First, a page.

Keith Reyes, 64, gets his monthly pedicure at Nail Flare in Stanwood. The Purple Heart recipient has nerve damage in his feet from blast injuries. (Olivia Vanni / The Herald)

Keith Reyes, 64, gets his monthly pedicure at Nail Flare in Stanwood. The Purple Heart recipient has nerve damage in his feet from blast injuries. (Olivia Vanni / The Herald)

No more gnarly feet: This ‘Wounded Warrior’ gets pedicures

Keith Reyes, 64, visits a Stanwood nail salon for “foot treatments” that help soothe blast injuries.

STANWOOD — The email to The Daily Herald’s newstips address wasn’t the usual dry stuff.

It was sent by a “MALE Wounded Warrior” telling about the great pedicures he gets at a nail salon.

MALE was in caps.

“Even tough guys need TLC,” he wrote.

What’s up with that?

Keith Reyes, 64, is a decorated veteran with pretty feet.

Reyes, a former U.S. Navy Special Warfare Combatant Craft Crewman diver and instructor, is a Purple Heart recipient. He left Kansas after high school to serve in the Navy from 1976 to 1996. He later was a corrections deputy with the Snohomish County Sheriff’s Office.

About every month, his macho MALE feet get rubbed, scrubbed and lotioned at Nail Flare in downtown Stanwood.

“Foot treatments,” he calls it.

“I’m usually the only dude in there,” Reyes said.

He was the day we met up at the cozy yet chic Stanwood salon with galvanized tubs.

“It’s kind of like covert operations,” he said. “I kind of slide in there.”

He wore dark glasses, a black Wounded Warrior T-shirt and camouflage shorts. He sat at the end, away from the female chatter, a stoic gray-bearded figure with size 10½ boots on the floor.

After a foot soak in a tub of warm water, Reyes stretched out his tattooed legs and stuck out his toes.

Salon owner Laura Finsen used a file to scrape the dead skin off his pinkish feet. He didn’t giggle or scream.

Reyes has nerve damage and other injuries from military duty.

Laura Finsen, owner of Nail Flare in Stanwood, works on Keith Reyes’ feet. (Olivia Vanni / The Herald)

Laura Finsen, owner of Nail Flare in Stanwood, works on Keith Reyes’ feet. (Olivia Vanni / The Herald)

“This foot had a Humvee run over it,” he said. “I have blast injuries left and right.”

He doesn’t discuss his Navy missions with people or his “foot treatments” with other veterans. He is active in the Military Order of The Purple Heart and other groups.

“I don’t talk about my feet with other men or other people,” he said. “I don’t discuss my injuries. Guys like us, we don’t really talk about it. I don’t talk to a lot of other people, per se. I am pretty reclusive.”

He wears military T-shirts and hats to show pride, not to engage conversation.

Don’t get him started on the ridiculous things civilians ask or say.

“Some people think it’s cool to be a Purple Heart recipient,” he said. “Can you tell me one thing that’s cool to be wounded in combat in any way, shape or form? Go stand out in front of a bus and get hit by the bus. Imagine that bus being a blast, and surviving that blast, then doing it again and multiplying it times 100.”

(Better to just say, “Thank you for your service.”)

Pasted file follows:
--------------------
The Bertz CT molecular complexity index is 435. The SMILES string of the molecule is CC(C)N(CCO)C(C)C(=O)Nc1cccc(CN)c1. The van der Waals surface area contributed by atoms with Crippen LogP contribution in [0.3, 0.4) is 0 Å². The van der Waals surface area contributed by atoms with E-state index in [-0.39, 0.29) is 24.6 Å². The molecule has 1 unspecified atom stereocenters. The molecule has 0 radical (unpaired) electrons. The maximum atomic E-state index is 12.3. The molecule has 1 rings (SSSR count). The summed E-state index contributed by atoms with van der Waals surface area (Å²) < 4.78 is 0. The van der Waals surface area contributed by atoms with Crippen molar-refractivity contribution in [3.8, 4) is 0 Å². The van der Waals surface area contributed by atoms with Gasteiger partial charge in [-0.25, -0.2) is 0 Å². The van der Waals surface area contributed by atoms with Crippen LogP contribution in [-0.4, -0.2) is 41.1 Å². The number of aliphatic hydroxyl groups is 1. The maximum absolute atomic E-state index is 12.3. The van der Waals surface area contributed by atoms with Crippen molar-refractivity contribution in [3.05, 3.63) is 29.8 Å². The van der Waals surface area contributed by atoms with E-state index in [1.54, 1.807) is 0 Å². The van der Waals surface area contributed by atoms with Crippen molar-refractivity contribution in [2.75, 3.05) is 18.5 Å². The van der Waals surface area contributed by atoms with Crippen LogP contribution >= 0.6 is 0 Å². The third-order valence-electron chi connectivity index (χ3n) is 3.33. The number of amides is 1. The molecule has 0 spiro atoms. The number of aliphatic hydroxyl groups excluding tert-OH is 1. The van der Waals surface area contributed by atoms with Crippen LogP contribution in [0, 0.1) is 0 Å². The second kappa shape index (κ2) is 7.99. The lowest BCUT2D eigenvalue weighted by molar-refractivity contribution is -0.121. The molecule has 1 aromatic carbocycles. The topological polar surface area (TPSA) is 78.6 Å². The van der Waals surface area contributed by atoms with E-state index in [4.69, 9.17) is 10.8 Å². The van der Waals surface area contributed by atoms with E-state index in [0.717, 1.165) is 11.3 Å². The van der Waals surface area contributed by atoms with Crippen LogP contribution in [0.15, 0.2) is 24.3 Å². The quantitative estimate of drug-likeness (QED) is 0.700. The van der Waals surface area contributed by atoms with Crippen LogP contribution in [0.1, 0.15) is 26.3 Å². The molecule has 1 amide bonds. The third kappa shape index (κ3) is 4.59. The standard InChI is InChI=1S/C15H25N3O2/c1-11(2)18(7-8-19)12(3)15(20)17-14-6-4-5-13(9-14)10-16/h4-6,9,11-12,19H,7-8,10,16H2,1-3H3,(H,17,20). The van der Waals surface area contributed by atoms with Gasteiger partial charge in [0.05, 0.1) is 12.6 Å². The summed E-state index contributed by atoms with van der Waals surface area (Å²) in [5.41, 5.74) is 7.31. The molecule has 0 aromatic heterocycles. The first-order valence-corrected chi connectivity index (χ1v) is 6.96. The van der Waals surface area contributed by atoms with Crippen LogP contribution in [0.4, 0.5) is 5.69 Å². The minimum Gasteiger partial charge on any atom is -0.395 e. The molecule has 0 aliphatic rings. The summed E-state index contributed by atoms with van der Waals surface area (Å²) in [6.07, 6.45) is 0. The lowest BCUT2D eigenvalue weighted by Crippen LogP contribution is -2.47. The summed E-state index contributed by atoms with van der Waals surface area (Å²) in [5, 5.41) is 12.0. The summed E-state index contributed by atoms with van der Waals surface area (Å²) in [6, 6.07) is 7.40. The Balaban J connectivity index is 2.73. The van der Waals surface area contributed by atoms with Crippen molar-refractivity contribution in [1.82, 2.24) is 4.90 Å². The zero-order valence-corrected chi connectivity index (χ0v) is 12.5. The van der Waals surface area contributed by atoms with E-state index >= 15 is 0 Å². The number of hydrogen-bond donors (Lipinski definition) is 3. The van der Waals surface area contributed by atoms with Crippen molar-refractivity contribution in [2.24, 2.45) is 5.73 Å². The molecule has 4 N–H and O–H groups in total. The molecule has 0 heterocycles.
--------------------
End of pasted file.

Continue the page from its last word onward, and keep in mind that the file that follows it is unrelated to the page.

His feet were a constant annoyance for years.

“The VA will cut your toenails, but it’s not like they’ll give you TLC and put your feet in hot water,” he said.

His wife, Kari, gave him marching orders to the nail salon about four years ago.

“We’ve had two doctors now give kudos that he is getting these done,” she said. “One VA doctor and podiatrist said they can tell the difference by looking at the health of his feet.”

He’s glad he listened but still wasn’t about to boast the benefits of going to a nail salon to other vets.

Instead, he told reporters. Go figure.

He said he sent the email to The Herald to praise Finsen’s nail salon.

“Her business has made a good impression on me,” he said. “Make the story about her, not me.”

It would be a better story if Finsen painted his nails.

He doesn’t get polish. Never has, never will. No manicure, either.

He let his daughter, now 13, paint his fingernails pink when she was little. That was different, he said.

Men’s feet are, well, kind of gnarly in general, in part because they tend to not care about making them look good.

But it’s all in the eye of the beholder.

“I feel women have worse feet than men because they tend to have more calloused areas and dry skin,” Finsen said.

A few other older guys are regulars.

“More are becoming recurring customers for the health and well-being of their feet,” she said.

Men don’t like to feel vulnerable, she said, so it takes finding a salon “where they can say, ‘Hey, that hurts’ or ‘That tickles.’ And making them feel they’re not doing something too girly or outside their comfort zone.”

A few get polish, typically Seahawks colors or black.

In South Carolina, guys can luxuriate in their own space at The Man Cave Nailcare for Gentlemen. The men-only salon has an 86-inch TV mounted on the wall for those getting a “Not Your Average Joe” pedicure and other treatments. The waiting area has a pool table.

For Reyes, all he needs from a salon is an end seat and to not engage in chitchat. Talking to Finsen is the exception.

He drives to the “foot appointments” in his Hummer with an “I Hate People” bumper sticker, stopping at the ampm station for his favorite drink, a $2 French vanilla cappuccino.

The spa session is refreshing for this MALE.

“It’s a whole new sensation, like you have a whole new set of skin,” Reyes said. “It puts me in a happy place.”

He almost smiled when he said it.

Andrea Brown: abrown@heraldnet.com; 425-339-3443. Twitter @reporterbrown.

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